4) How would you compare the challenges and/or the advantages between working at an independent label versus a major label?
At an independent label, an artist is going to have a lot more freedom to be artistically creative and really help shape the direction of where their music goes. There's definitely less pressure to deliver big numbers when working with an independent label and there tends to be more patience for results.
To me, a major label is like being signed to a major sports team. You have one game to really deliver, which in this business is one single to really deliver. In all fairness to the major labels, they're generally spending a lot more than an independent label would spend on a record deal, and if somebody is giving you a huge amount of money, naturally they're going to want to see results very quickly. An artist on a major label is going to have much less creative control over what is released because the label is investing so much in the project and they want to see results and their money recouped.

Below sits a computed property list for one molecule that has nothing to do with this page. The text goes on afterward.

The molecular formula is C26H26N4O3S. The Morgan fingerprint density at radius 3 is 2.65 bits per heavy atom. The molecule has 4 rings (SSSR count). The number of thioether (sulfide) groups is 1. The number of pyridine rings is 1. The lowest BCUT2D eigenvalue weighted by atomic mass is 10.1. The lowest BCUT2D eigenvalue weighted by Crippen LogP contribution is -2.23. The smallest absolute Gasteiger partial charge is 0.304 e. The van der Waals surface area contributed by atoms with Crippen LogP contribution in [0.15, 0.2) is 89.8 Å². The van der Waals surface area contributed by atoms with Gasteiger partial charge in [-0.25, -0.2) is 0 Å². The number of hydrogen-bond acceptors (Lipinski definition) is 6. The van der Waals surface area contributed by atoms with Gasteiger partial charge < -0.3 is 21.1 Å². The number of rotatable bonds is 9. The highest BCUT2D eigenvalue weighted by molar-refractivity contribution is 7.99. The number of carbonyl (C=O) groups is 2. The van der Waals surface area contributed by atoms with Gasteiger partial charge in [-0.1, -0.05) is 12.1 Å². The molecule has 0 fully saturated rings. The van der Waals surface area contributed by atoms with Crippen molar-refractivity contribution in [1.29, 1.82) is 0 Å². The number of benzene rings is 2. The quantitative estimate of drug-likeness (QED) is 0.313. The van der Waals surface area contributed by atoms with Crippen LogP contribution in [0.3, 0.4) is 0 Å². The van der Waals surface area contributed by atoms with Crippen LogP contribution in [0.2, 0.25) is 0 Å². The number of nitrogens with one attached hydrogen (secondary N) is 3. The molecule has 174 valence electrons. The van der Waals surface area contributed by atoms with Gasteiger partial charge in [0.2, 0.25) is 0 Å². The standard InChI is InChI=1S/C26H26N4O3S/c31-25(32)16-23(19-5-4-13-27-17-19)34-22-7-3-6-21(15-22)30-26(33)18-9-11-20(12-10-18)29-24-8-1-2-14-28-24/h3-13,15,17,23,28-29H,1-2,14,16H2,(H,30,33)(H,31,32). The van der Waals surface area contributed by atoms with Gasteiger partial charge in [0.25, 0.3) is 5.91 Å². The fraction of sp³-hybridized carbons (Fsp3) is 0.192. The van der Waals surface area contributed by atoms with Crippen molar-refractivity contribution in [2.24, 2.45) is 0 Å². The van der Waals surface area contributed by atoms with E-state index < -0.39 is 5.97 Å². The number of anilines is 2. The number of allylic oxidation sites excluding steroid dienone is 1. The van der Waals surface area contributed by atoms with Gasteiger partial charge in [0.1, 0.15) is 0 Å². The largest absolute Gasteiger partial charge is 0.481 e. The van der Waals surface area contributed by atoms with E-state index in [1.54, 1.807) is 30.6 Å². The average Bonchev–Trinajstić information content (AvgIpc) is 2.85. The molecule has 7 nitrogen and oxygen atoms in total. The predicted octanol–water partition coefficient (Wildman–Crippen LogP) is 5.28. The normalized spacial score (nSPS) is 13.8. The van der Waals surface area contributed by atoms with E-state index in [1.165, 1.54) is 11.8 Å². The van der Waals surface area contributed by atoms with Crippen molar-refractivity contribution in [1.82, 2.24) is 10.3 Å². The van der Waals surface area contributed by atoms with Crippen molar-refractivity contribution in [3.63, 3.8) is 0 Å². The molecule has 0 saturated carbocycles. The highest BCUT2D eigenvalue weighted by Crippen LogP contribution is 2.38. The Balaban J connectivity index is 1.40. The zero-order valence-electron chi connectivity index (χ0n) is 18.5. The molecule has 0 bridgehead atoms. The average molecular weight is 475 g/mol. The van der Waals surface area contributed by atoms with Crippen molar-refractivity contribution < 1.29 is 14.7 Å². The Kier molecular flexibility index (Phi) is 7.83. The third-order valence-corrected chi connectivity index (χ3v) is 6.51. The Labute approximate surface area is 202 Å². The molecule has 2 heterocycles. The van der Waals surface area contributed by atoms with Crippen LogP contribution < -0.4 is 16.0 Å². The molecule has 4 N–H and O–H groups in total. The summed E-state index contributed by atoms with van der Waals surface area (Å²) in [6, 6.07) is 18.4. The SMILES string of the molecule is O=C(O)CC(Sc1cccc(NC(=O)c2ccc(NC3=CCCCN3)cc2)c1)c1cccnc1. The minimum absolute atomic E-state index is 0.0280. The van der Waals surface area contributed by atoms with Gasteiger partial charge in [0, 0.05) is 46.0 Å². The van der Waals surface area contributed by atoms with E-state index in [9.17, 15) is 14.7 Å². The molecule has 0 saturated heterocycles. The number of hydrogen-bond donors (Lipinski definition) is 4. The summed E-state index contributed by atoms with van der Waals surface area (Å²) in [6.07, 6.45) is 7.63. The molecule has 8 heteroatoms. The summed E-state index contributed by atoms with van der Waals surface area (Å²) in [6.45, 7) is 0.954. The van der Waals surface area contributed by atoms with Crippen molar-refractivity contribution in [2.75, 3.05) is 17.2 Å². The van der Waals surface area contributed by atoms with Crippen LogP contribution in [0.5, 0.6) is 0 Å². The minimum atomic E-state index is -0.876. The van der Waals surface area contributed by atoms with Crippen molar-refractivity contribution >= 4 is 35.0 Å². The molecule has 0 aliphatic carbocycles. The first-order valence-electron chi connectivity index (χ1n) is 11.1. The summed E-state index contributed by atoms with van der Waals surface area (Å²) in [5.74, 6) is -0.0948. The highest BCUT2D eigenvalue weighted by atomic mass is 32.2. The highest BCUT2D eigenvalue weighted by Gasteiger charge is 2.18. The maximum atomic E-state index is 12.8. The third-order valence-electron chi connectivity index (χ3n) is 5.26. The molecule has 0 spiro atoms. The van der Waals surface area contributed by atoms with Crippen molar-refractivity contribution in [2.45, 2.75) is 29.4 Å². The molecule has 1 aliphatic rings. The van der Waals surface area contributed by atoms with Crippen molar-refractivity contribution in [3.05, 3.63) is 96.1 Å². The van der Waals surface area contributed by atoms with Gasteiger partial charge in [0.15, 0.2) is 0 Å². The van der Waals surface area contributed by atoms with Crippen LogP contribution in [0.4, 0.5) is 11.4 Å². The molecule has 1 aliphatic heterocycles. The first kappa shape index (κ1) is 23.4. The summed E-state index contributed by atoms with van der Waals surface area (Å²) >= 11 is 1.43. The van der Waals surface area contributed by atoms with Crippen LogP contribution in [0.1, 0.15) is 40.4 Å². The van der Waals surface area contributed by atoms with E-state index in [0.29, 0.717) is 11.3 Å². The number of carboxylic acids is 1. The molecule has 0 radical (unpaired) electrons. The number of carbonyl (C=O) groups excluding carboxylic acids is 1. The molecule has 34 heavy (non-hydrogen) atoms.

5) What is that special "something" that makes a hit record?
When knowledge of craft meets inspiration.
6) Who are some up & coming artists that you admire?
I'm inspired by Meghan Trainor's story because it is a perfect example of what we do at One One 7, and what the real key to success in this business is. She was signed as a songwriter with Big Yellow Dog Music while she was still in high school. She wrote and self-released an album in 2011, and went on several songwriting trips which resulted in cuts with Rascal Flatts, Sabrina Carpenter, and many more.
She finally broke through as an artist when she met Grammy-nominated producer Kevin Kadish (Jason Mraz, Colt Ford) and wrote her single, "All About That Bass," which eventually got her signed to Epic Records.
I love her story so much for two reasons:
- At such a young age, Trainor had an exceptional drive and passion for music. She traveled and worked non-stop, always perfecting her skills and her craft. An artist's drive and dedication are equally, if not more important than an artist's talent, and that hard work pays off.
- She had success stories before she broke into the industry and got signed to Epic Records, but it wasn't until she finally met the right producer after a very long journey. Having that relationship with the right producer is a massive component to finding success in this business, which is why we work so hard to have a deep roster of the hottest talent for our artists to work with at One One 7.